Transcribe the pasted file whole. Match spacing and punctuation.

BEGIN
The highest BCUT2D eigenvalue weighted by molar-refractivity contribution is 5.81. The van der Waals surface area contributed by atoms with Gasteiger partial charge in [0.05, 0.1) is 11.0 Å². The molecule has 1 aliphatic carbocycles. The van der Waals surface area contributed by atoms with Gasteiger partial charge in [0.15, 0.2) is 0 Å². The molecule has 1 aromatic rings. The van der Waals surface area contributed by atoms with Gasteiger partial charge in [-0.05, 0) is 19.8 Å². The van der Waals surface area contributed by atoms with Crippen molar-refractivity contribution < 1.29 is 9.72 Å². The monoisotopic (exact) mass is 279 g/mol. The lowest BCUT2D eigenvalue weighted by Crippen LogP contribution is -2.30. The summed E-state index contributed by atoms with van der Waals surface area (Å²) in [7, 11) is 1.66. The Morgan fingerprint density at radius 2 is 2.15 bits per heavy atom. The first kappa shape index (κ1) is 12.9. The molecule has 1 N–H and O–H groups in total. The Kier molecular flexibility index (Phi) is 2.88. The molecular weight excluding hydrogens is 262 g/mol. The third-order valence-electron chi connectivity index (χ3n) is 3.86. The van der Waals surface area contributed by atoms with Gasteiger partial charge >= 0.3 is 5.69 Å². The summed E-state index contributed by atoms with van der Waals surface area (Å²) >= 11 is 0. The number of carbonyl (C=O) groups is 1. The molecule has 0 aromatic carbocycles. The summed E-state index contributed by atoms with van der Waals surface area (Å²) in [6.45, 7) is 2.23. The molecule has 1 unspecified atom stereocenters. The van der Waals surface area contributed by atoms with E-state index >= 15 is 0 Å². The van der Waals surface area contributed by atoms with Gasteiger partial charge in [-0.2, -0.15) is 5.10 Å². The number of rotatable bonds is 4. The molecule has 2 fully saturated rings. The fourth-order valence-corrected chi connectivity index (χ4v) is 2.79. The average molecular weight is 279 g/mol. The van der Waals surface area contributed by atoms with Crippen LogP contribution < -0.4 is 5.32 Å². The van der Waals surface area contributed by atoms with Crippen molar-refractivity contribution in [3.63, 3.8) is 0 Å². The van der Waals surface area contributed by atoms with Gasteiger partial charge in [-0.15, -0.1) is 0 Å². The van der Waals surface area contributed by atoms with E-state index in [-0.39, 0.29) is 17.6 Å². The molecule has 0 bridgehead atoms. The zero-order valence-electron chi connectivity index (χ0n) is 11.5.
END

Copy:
The highest BCUT2D eigenvalue weighted by molar-refractivity contribution is 5.81. The van der Waals surface area contributed by atoms with Gasteiger partial charge in [0.05, 0.1) is 11.0 Å². The molecule has 1 aliphatic carbocycles. The van der Waals surface area contributed by atoms with Gasteiger partial charge in [0.15, 0.2) is 0 Å². The molecule has 1 aromatic rings. The van der Waals surface area contributed by atoms with Gasteiger partial charge in [-0.05, 0) is 19.8 Å². The van der Waals surface area contributed by atoms with Crippen molar-refractivity contribution < 1.29 is 9.72 Å². The monoisotopic (exact) mass is 279 g/mol. The lowest BCUT2D eigenvalue weighted by Crippen LogP contribution is -2.30. The summed E-state index contributed by atoms with van der Waals surface area (Å²) in [7, 11) is 1.66. The Morgan fingerprint density at radius 2 is 2.15 bits per heavy atom. The first kappa shape index (κ1) is 12.9. The molecule has 1 N–H and O–H groups in total. The Kier molecular flexibility index (Phi) is 2.88. The molecular weight excluding hydrogens is 262 g/mol. The third-order valence-electron chi connectivity index (χ3n) is 3.86. The van der Waals surface area contributed by atoms with Gasteiger partial charge >= 0.3 is 5.69 Å². The summed E-state index contributed by atoms with van der Waals surface area (Å²) >= 11 is 0. The number of carbonyl (C=O) groups is 1. The molecule has 0 aromatic carbocycles. The summed E-state index contributed by atoms with van der Waals surface area (Å²) in [6.45, 7) is 2.23. The molecule has 1 unspecified atom stereocenters. The van der Waals surface area contributed by atoms with E-state index >= 15 is 0 Å². The van der Waals surface area contributed by atoms with Gasteiger partial charge in [-0.2, -0.15) is 5.10 Å². The number of rotatable bonds is 4. The molecule has 2 fully saturated rings. The fourth-order valence-corrected chi connectivity index (χ4v) is 2.79. The average molecular weight is 279 g/mol. The van der Waals surface area contributed by atoms with Crippen LogP contribution < -0.4 is 5.32 Å². The van der Waals surface area contributed by atoms with Crippen molar-refractivity contribution in [3.63, 3.8) is 0 Å². The van der Waals surface area contributed by atoms with Gasteiger partial charge in [-0.15, -0.1) is 0 Å². The van der Waals surface area contributed by atoms with E-state index in [-0.39, 0.29) is 17.6 Å². The molecule has 0 bridgehead atoms. The zero-order valence-electron chi connectivity index (χ0n) is 11.5.